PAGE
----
Not just dopamine! Scientists have just discovered that there is another thing that gratifies your brain

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Carlos Laforet Coll
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A more detailed analysis of the brain and the reward and gratification circuits could open new avenues in the treatment of addictions and neuropsychiatric diseases such as depression

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A more detailed analysis of the brain and the reward and gratification circuits could open new avenues in the treatment of addictions and neuropsychiatric diseases such as depression





The most ancestral reward circuit of our brain and best known to scientists is undoubtedly the dopaminergetic mesolimbic system, composed of neurons that connect the ventral tegmental area (VTA) to the so-called nucleus accumbens: this plays a key role in addiction mechanisms, in the processing of feelings of pleasure and fear as well as the onset of the placebo effect. Dopamine is in fact released when the brain expects a pleasant reward - from a simple pizza to rewarding activities such as sex or shopping or sports; unfortunately, however, it can also be released as a result of the use of alcohol or drugs or nicotine (and this leads to the addiction mechanism).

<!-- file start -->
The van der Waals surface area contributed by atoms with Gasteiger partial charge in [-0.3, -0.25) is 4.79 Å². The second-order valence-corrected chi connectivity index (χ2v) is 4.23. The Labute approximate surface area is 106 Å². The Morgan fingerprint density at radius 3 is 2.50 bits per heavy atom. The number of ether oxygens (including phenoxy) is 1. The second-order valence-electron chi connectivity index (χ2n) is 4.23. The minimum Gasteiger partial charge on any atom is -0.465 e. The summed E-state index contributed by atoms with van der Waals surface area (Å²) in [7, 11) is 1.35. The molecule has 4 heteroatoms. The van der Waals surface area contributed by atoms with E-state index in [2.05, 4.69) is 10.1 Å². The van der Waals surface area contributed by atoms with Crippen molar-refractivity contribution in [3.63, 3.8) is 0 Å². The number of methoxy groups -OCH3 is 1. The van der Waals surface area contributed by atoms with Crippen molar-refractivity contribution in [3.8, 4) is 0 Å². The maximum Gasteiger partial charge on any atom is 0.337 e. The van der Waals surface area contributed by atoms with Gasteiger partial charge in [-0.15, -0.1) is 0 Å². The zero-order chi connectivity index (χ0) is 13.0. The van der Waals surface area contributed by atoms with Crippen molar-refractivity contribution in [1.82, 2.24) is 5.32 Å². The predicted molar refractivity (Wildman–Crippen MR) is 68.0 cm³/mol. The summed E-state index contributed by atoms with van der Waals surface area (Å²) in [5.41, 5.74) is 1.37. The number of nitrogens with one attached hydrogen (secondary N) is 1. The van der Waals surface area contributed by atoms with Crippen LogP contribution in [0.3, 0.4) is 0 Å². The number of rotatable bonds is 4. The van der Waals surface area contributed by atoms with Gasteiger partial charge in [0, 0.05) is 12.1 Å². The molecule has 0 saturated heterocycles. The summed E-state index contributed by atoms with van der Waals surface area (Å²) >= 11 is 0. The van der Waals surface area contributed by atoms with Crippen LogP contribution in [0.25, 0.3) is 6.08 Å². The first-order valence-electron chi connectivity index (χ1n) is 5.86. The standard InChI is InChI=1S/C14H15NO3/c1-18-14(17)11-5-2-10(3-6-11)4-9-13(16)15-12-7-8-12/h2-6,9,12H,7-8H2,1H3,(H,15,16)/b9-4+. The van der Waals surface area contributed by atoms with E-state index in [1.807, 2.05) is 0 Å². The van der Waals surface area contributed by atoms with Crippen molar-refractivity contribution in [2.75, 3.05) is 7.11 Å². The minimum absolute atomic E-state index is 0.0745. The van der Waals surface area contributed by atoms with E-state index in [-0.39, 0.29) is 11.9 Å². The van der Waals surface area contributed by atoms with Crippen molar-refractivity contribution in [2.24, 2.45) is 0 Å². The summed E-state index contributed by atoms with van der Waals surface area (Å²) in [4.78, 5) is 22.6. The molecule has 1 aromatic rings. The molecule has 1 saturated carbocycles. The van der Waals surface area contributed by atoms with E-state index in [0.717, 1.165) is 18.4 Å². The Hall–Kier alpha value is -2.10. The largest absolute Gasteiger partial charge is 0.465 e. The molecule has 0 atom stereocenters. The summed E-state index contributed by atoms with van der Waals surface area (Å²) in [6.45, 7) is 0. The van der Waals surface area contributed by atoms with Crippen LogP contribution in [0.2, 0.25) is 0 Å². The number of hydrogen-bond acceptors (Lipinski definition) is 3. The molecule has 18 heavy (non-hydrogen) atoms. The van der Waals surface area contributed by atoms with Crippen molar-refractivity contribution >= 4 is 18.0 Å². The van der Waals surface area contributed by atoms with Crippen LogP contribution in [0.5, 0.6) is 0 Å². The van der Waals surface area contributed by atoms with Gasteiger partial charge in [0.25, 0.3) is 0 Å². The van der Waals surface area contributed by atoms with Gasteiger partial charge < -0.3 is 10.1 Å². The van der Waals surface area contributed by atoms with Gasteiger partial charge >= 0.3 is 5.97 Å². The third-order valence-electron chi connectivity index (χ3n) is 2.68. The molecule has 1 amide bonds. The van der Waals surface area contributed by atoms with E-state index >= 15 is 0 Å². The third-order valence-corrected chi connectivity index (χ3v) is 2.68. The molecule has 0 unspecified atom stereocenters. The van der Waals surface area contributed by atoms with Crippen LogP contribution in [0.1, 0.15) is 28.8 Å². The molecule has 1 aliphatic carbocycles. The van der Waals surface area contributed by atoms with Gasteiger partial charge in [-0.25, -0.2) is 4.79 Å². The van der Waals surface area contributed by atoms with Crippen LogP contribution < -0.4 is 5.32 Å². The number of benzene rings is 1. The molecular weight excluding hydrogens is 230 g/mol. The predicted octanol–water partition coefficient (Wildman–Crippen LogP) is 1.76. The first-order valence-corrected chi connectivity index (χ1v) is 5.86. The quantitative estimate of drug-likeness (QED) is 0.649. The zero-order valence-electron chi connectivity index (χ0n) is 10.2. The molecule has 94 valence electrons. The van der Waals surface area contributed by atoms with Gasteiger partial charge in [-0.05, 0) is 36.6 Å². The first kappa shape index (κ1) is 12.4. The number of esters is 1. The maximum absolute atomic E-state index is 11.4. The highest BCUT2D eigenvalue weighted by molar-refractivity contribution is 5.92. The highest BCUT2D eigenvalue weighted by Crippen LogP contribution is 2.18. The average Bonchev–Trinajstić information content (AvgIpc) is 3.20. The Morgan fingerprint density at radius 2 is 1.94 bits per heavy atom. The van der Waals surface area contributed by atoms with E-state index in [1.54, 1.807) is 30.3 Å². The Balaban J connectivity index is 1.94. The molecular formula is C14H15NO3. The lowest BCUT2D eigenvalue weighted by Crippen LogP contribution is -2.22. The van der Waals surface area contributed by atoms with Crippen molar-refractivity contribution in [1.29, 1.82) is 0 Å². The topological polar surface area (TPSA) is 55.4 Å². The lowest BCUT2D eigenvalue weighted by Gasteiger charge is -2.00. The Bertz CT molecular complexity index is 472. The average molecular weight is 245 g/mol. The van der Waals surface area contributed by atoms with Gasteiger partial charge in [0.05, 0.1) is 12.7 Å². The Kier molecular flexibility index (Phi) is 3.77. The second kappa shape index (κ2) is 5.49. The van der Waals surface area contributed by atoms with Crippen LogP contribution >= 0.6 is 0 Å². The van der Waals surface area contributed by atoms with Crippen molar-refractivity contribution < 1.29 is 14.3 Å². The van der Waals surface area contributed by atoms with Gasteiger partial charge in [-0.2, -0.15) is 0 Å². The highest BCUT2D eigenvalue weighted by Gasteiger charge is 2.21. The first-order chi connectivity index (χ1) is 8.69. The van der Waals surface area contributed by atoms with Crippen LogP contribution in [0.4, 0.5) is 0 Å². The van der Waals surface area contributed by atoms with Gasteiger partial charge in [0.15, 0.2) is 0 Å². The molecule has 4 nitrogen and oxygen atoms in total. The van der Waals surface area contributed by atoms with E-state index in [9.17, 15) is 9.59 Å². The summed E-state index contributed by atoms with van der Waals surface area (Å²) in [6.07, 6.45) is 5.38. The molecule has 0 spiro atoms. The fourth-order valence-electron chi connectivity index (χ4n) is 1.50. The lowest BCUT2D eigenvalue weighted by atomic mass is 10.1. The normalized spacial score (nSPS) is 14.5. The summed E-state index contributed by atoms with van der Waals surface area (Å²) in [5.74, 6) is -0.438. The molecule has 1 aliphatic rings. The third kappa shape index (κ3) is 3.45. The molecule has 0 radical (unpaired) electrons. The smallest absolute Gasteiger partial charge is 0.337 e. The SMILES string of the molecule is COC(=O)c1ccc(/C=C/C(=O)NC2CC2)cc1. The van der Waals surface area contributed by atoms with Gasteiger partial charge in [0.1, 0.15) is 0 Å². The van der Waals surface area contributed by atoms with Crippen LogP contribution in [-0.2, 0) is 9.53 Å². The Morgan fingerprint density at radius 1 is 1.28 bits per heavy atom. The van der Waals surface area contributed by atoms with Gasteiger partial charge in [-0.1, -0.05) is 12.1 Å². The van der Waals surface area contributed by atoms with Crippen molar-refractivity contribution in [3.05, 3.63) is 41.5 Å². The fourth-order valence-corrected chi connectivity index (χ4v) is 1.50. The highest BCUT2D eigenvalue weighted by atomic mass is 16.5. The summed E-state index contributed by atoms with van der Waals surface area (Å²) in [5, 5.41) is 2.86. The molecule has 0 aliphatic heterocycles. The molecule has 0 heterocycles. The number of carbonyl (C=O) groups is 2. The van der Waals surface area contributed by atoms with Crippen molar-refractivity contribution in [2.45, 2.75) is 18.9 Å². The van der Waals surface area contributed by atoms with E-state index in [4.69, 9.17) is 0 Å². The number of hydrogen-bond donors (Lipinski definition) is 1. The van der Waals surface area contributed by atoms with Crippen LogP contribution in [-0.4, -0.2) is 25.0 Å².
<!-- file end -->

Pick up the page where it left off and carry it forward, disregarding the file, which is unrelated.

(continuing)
The key to overcoming drug addiction and psychiatric disorders therefore lies in our brains - precisely in those circuits that cause us feelings of well-being, that make us feel good. That's why researchers are looking for new circuits and other neurotransmitters (besides dopamine) that can play a role in rewarding and habit-strengthening processes.

This study opens up new avenues to understanding reward circuits that could be altered by substance abuse such as nicotine, opiates and other narcotics, but also in people with neuropsychiatric conditions such as depression - says Dr. Michael Bruchas dell’University of Washington School of Medicine.

The researchers found that about 30% of the cells in the VTA are GABA neurons, mainly involved in the processes of reward and aversion, thus potential targets for the treatment of addictions, stress and other conditions such as depression. What's interesting is that some of these GABA neurons make their way to a specific section of the nucleus accumbens, the very part that contributes to reward strengthening.


(Read also: Dopamine: what it is, function, effects and how to increase the natural one)


These first results help to understand which neuronal circuits are directly involved in psychiatric conditions of addiction, depression and stress. The brain is not a monolithic structure, but rather it is very plastic and in continuous evolution: understanding the different sub-regions within it will allow us in the future to create specific 'neuro-modulators' capable of repairing the damage caused by addictions and diseases.

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Fonte: Nature Neuroscience


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